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Dementia: a life-sentence in more ways than one

A recent report by the Law Commission has highlighted how a Supreme Court decision on Deprivation of Liberty Safeguards (DoLS) has had a negative impact on people with dementia and learning difficulties.

The decision by the Supreme Court in 2014, has so greatly widened the definition of those who should be subject to DoLS checks, that tens of thousands of vulnerable people are now being detained unlawfully across the country.

To put this into context, there were 13,700 applications for deprivation of liberty in 2013-14. Since the judgement, this has jumped to 195,840 applications in 2015-16.

The applications are made by care homes or hospitals, in order to enforce movement controls on a person with a lack of mental capacity. These controls are usually put in place for their own safety, restricting a person’s ability to wander off and getting into danger, for example.

The safeguards are there to ensure that the application by the care home or hospital is sufficient and made only in the best interests of the patient, and as a last resort. The Mental Capacity Act states that these arrangements must be independently checked.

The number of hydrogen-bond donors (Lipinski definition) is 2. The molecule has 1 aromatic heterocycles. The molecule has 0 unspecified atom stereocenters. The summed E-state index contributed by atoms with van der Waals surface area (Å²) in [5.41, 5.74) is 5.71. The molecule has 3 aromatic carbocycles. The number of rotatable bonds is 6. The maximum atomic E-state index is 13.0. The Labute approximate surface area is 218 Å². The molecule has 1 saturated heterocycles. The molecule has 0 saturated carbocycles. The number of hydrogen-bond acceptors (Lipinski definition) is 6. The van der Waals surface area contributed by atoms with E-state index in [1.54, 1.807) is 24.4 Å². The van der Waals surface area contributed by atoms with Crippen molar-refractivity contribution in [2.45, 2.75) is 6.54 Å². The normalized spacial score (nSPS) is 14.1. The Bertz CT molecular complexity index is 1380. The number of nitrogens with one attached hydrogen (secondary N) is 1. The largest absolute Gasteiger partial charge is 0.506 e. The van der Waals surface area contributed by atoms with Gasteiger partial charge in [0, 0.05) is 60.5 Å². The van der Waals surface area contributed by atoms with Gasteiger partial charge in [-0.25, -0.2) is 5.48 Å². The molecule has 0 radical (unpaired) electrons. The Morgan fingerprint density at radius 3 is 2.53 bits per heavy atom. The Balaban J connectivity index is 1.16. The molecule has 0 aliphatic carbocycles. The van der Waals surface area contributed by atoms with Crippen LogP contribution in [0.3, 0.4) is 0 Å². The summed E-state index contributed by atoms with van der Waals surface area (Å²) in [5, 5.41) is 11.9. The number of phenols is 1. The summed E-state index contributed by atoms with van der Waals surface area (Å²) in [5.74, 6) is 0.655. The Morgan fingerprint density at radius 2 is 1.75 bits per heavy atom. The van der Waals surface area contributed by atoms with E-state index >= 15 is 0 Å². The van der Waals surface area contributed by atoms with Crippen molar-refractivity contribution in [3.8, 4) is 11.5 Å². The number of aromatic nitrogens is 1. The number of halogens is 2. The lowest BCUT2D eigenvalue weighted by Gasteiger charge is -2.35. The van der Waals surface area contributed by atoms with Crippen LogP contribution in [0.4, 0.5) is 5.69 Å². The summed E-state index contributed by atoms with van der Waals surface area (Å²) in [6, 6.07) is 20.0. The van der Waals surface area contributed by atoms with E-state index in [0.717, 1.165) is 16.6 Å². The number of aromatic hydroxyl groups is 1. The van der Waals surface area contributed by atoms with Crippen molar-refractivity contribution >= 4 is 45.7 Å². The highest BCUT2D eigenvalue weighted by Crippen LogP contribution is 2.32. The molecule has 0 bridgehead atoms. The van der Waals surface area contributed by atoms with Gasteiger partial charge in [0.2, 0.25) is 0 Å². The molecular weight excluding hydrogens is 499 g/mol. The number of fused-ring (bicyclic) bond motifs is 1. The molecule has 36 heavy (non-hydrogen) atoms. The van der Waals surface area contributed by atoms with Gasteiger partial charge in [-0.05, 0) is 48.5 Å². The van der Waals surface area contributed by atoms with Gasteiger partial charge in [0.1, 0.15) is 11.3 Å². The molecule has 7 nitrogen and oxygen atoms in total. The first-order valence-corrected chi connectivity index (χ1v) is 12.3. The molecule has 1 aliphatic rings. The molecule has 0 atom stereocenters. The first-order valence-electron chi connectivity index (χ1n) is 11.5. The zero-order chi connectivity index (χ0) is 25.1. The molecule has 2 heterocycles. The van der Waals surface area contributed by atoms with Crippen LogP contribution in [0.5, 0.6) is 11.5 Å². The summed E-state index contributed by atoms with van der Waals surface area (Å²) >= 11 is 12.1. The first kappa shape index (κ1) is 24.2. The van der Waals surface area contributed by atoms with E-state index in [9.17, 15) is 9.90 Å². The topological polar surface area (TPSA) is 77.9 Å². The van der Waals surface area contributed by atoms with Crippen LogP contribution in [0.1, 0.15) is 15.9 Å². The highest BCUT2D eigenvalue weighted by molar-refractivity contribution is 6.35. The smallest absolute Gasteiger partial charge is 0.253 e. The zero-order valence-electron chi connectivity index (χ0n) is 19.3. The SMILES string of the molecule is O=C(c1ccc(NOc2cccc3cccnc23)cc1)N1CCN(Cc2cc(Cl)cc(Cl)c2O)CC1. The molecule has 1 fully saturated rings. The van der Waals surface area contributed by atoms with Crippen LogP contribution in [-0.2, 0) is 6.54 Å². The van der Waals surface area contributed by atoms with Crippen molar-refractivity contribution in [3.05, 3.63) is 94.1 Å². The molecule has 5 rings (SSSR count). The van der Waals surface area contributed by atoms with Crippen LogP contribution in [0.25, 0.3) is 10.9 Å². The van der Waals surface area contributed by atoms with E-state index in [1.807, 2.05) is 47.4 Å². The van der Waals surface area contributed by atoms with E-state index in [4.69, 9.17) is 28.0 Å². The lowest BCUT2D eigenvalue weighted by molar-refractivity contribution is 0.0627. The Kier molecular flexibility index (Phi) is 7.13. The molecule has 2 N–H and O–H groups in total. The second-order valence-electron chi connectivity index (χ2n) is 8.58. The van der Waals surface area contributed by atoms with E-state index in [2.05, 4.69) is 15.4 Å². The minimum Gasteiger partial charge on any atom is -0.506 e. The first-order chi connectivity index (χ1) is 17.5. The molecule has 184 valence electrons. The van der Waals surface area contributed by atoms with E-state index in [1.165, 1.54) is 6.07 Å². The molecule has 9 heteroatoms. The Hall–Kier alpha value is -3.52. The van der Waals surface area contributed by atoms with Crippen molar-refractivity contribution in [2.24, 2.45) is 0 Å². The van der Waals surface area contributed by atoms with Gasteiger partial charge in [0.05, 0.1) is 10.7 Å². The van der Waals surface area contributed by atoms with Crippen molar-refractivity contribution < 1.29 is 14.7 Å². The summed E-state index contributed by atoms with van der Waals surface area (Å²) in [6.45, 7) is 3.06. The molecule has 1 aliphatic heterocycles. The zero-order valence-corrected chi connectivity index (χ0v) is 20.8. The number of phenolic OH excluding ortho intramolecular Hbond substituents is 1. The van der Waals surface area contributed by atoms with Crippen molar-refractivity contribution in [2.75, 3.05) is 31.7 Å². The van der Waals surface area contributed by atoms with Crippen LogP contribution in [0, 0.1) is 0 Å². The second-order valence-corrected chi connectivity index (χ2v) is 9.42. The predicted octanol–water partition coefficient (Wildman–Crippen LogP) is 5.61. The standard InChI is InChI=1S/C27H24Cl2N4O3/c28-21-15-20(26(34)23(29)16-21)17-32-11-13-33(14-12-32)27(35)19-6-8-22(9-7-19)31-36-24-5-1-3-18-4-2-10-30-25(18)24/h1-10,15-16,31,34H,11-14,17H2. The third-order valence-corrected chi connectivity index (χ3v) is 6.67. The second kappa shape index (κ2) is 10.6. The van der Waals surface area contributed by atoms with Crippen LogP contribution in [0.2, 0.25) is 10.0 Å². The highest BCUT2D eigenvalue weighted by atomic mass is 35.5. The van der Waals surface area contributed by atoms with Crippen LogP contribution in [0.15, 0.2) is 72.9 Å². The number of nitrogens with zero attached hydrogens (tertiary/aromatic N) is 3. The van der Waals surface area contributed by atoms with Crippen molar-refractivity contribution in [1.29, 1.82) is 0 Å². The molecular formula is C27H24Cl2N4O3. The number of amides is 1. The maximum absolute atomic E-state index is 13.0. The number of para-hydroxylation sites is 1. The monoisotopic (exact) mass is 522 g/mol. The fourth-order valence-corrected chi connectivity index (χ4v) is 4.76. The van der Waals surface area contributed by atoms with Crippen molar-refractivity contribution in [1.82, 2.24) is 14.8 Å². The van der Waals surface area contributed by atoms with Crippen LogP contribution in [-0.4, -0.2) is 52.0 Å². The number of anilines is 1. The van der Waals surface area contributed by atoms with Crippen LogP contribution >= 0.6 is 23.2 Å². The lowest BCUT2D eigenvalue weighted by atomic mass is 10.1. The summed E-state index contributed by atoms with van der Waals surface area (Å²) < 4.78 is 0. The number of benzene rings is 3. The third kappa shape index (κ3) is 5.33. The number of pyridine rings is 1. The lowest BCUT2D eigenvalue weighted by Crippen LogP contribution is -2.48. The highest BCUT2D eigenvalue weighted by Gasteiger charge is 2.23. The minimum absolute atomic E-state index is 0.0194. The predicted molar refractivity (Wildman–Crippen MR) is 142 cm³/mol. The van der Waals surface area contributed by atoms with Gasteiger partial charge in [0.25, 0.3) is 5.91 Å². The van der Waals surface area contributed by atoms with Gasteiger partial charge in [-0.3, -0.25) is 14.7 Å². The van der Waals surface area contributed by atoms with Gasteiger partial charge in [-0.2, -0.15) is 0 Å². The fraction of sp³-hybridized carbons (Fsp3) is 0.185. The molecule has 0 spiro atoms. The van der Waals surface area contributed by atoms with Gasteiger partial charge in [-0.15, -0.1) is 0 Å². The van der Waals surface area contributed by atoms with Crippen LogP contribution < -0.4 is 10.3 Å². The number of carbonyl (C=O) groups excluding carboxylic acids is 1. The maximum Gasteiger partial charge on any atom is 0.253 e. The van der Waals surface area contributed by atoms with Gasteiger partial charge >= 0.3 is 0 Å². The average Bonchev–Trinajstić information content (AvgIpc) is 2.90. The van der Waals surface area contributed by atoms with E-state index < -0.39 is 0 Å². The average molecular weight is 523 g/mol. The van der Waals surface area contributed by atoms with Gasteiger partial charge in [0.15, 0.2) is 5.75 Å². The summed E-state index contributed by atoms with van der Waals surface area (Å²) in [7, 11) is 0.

However, as a result of such a large spike in applications, concern has been growing over how many vulnerable people with dementia and learning difficulties have been denied their right to liberty, including in some instances where people living in their family home have been subject to keys being confiscated and alarms fitted to alert family members if their relative left the house.

This has caused administrative disasters as well, as local authorities struggle to carry out the necessary checks and fail to meet important deadlines. This is where the problem ultimately lies, as authorities struggle to review the applications, meaning that patients are unnecessarily deprived of their liberty in the meantime.

The Law Commission has recommended that the current system is scrapped and replaced ‘right away’, as it is now unable to cope with the huge increase in people that it needs to protect.

Nicholas Paines QC, a law commissioner involved in the report, said ‘It’s not right that people with dementia and learning disabilities are being denied their freedoms unlawfully. There are unnecessary costs and backlogs at every turn, and all too often family members are left without the support they need.” 

Melanie Lidstone-Land and the Clinical Negligence team at Swain & Co Solicitors regularly win compensation for their clients who have experienced substandard treatment or a failure to provide treatment. If you, a family member or a friend have experienced problems regarding substandard medical treatment contact our team today on 0292 483 322.

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